We’re now on the fourth day of the Organize My Wardrobe series and hopefully you’ve got some useful clothes organizing tips under your belt so far (pun intended). Today I want to switch gears slightly and offer you a few money-saving ideas when it comes time for you to buy new clothes. Maybe you need to buy new clothes, or maybe you just want to buy new clothes. No matter your reason, you shouldn’t burn a hole in your wallet doing it! While there are many creative ways to save money shopping, I’m going to focus on three practices in particular that I use regularly:
Find clearance racks
It goes without saying that you should always try to buy clothes on sale. However, to be a truly savvy shopper means you should be wary of the store that claims something is on sale, when in fact it really isn’t—technically speaking. Let me explain. I’ve been to stores where the same clothes are ALWAYS listed as being on sale. So are they truly ever on sale, then? Perhaps not.
Stores can inflate ‘list’ prices, offer you a reduced ‘sale’ price, and all of a sudden you feel like you are getting a deal. Wow that $350 jacket is 50% off! What a deal! Um, ya, since when is $175 a deal? Now, I’m not trying to be cynical, because sales most certainly can be legitimate (and maybe that jacket was imported leather or something). Just be careful not to be fooled by carefully crafted language like ‘now on sale’ or ‘50% off’ and then automatically assume you are getting a good price.
One of the better ways to ensure that you are getting a good price is to shop clearance racks. Unfortunately clearance racks can often be heavily picked over, disorganized, and full of all the wrong sizes. But they can also be gold mines. Usually in some far back corner of the store, these racks are full of clothes marked down from not only their regular price, but also their supposed ‘sale’ price. Be patient, take time to look through the mess, and you just might find a super deal.
Buy shorts in winter
Winter is cold where you live, you say? I’m not suggesting you wear shorts in winter, just that you buy them in winter. Why? Because stores need to push their inventory out season to season. At the end of each season (and often well before), stores are hurrying to move on to the next season. So when fall starts, summer clothes get pushed to clearance racks and eventually disappear. When spring arrives, winter clothes are packed away until next year.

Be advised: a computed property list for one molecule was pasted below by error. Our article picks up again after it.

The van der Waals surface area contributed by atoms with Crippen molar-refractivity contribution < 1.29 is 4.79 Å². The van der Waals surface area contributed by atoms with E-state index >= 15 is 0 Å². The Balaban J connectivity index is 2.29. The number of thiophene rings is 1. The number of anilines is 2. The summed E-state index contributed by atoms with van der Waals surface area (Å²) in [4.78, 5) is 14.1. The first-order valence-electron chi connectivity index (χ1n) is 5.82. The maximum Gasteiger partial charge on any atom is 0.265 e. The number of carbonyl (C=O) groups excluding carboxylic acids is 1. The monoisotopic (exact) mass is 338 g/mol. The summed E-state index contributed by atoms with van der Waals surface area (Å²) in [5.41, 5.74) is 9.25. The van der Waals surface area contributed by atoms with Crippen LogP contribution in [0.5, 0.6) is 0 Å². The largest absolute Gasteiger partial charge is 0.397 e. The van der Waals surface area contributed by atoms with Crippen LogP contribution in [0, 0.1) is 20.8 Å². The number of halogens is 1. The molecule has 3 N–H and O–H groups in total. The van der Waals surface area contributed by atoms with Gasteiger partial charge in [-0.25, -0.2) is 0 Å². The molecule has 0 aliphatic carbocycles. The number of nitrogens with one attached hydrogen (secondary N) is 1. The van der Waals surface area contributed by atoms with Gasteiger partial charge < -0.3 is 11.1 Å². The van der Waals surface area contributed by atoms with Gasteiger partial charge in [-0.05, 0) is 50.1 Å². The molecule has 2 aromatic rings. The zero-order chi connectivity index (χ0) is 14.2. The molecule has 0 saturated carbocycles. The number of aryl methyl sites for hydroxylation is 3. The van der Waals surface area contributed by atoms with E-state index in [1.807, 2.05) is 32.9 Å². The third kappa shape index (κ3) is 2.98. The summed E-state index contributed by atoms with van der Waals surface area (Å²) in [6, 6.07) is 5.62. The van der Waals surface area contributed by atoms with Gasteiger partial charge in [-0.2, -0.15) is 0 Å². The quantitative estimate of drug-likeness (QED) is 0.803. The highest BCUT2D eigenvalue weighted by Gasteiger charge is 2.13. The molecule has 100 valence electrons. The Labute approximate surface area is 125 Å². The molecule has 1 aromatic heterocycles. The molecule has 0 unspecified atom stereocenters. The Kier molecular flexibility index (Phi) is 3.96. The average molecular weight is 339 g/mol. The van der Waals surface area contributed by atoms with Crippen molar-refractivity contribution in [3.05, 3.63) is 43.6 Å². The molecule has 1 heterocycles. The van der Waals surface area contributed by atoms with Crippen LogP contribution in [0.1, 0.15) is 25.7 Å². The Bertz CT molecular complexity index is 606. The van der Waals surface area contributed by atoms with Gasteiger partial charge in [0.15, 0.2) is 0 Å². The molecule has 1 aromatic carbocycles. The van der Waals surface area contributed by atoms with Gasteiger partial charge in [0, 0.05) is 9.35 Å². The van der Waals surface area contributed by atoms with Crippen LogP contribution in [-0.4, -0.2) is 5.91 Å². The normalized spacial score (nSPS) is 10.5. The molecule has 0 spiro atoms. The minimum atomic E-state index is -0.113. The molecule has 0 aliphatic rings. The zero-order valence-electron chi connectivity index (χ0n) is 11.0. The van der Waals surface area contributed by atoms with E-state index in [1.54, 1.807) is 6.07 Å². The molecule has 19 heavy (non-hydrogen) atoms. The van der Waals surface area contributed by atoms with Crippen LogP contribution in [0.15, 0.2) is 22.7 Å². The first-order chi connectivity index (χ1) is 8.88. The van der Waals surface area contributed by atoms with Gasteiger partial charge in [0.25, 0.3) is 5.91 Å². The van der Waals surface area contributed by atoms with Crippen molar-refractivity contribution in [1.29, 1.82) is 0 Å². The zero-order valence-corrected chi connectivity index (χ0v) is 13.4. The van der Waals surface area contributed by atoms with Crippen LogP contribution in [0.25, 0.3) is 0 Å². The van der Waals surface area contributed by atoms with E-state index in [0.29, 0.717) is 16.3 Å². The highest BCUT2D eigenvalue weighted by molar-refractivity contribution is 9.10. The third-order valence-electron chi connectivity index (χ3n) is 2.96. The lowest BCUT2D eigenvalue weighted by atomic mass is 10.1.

A savvy shopper would plan ahead and try to buy winter clothes at the beginning of summer and summer clothes at the beginning of winter. It sounds backwards, but it can be a real money saver. For example, this past spring, my husband and I discovered a rack of $150 heavy-duty winter jackets marked down to $15 (that’s 90% off!). We each bought one, but had to be patient and store them for the summer. We finally pulled them out last week and recalled our amazing deal.
Stores know that most customers usually don’t buy clothes in the off-season, but they still want to clean out their inventory. Hence, they offer super clearance deals. To take advantage of this phenomenon, you just have to plan ahead and have patience—but it’s worth it!
Shop thrift stores
Leave behind those major retail chain stores or boutiques for a moment and consider a second-hand store, often lovingly called a thrift store. Now not all thrift stores are created equal…some are just plain awesome, but others can be over-priced, or worse, downright junky. If you discover a great thrift store, you’ll know it, and you’ll want to keep going back over and over. Why? Because of the prices!
If you have an issue with wearing other people’s clothes, then it’s time to get over it. When you buy clothes at a thrift store, you take them home and run them through the laundry. Now they belong to you. It’s not weird! Furthermore, I’ve often found clothes in thrift stores that still have the tags on them…that means they are brand new. Finally, we as a society need to lose this mentality that shopping at a thrift store is somehow ‘below’ us or something. There’s a Goodwill commercial on TV now where two women are ashamed to admit they shop there, but when no one is looking, they buy all sorts of things! The point is, thrift stores save you money, recycle clothing, and are good for the community as a whole.
Now I mentioned great prices. Yes, you can find some GREAT prices at thrift stores. I have another fun story to share. There’s a really nice second-hand store in my husband’s home town that I always hit up whenever we visit. A few months ago I discovered they were holding a bag sale. Never having encountered such an event, I excitedly asked the cashier how it worked. She told me to take a paper grocery bag and fill it with as many clothes items I could fit…all for just $10. Now I’ve heard of bag sales being even cheaper, but come on, $10! I victoriously rounded up 6 skirts, 6 blouses, 2 dresses, and a pair of capris, all in like-new condition (and one brand new!). If that’s not a deal, I don’t know what is.
These are just three money-saving shopping tips from among many more. Where do you find your best clothes deals?
Tomorrow is the last day of this special series! I’ll wrap up what we’ve learned, offer some long-term wardrobe management tips, and provide some useful links to further resources.
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